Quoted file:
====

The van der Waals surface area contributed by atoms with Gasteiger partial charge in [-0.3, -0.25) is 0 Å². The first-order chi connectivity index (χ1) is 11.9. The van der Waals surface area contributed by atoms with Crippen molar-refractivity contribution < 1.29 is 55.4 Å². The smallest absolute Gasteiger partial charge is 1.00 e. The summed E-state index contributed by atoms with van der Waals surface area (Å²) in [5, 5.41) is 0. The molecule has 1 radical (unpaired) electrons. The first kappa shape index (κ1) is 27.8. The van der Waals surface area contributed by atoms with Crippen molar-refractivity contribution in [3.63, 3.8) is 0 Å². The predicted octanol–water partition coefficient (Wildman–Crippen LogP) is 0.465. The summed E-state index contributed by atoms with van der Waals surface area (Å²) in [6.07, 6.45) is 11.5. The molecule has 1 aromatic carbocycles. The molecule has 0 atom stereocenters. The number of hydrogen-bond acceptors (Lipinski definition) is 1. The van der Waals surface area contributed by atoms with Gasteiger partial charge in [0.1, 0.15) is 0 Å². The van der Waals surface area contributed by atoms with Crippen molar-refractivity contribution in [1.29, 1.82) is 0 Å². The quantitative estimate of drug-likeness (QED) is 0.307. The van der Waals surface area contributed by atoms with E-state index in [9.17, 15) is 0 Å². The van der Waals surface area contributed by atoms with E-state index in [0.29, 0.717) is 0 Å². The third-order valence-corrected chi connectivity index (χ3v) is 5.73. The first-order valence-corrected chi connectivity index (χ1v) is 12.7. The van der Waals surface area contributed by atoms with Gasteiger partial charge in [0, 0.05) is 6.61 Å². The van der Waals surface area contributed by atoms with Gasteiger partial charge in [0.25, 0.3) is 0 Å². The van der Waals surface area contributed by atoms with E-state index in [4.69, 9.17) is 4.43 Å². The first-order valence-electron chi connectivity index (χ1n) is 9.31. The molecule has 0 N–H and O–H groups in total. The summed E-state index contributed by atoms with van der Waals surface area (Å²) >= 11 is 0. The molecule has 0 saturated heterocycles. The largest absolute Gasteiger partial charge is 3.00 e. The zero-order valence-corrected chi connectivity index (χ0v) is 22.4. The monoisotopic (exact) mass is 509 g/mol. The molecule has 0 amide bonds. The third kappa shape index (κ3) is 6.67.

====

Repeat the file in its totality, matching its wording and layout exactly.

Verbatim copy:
The van der Waals surface area contributed by atoms with Gasteiger partial charge in [-0.3, -0.25) is 0 Å². The first-order chi connectivity index (χ1) is 11.9. The van der Waals surface area contributed by atoms with Crippen molar-refractivity contribution < 1.29 is 55.4 Å². The smallest absolute Gasteiger partial charge is 1.00 e. The summed E-state index contributed by atoms with van der Waals surface area (Å²) in [5, 5.41) is 0. The molecule has 1 radical (unpaired) electrons. The first kappa shape index (κ1) is 27.8. The van der Waals surface area contributed by atoms with Crippen molar-refractivity contribution in [3.63, 3.8) is 0 Å². The predicted octanol–water partition coefficient (Wildman–Crippen LogP) is 0.465. The summed E-state index contributed by atoms with van der Waals surface area (Å²) in [6.07, 6.45) is 11.5. The molecule has 1 aromatic carbocycles. The molecule has 0 atom stereocenters. The number of hydrogen-bond acceptors (Lipinski definition) is 1. The van der Waals surface area contributed by atoms with Gasteiger partial charge in [0.1, 0.15) is 0 Å². The van der Waals surface area contributed by atoms with Crippen molar-refractivity contribution in [1.29, 1.82) is 0 Å². The quantitative estimate of drug-likeness (QED) is 0.307. The van der Waals surface area contributed by atoms with E-state index in [9.17, 15) is 0 Å². The van der Waals surface area contributed by atoms with E-state index in [0.29, 0.717) is 0 Å². The third-order valence-corrected chi connectivity index (χ3v) is 5.73. The first-order valence-corrected chi connectivity index (χ1v) is 12.7. The van der Waals surface area contributed by atoms with Gasteiger partial charge in [0, 0.05) is 6.61 Å². The van der Waals surface area contributed by atoms with Gasteiger partial charge in [0.25, 0.3) is 0 Å². The van der Waals surface area contributed by atoms with E-state index in [4.69, 9.17) is 4.43 Å². The first-order valence-electron chi connectivity index (χ1n) is 9.31. The molecule has 0 N–H and O–H groups in total. The summed E-state index contributed by atoms with van der Waals surface area (Å²) >= 11 is 0. The molecule has 0 saturated heterocycles. The largest absolute Gasteiger partial charge is 3.00 e. The zero-order valence-corrected chi connectivity index (χ0v) is 22.4. The monoisotopic (exact) mass is 509 g/mol. The molecule has 0 amide bonds. The third kappa shape index (κ3) is 6.67.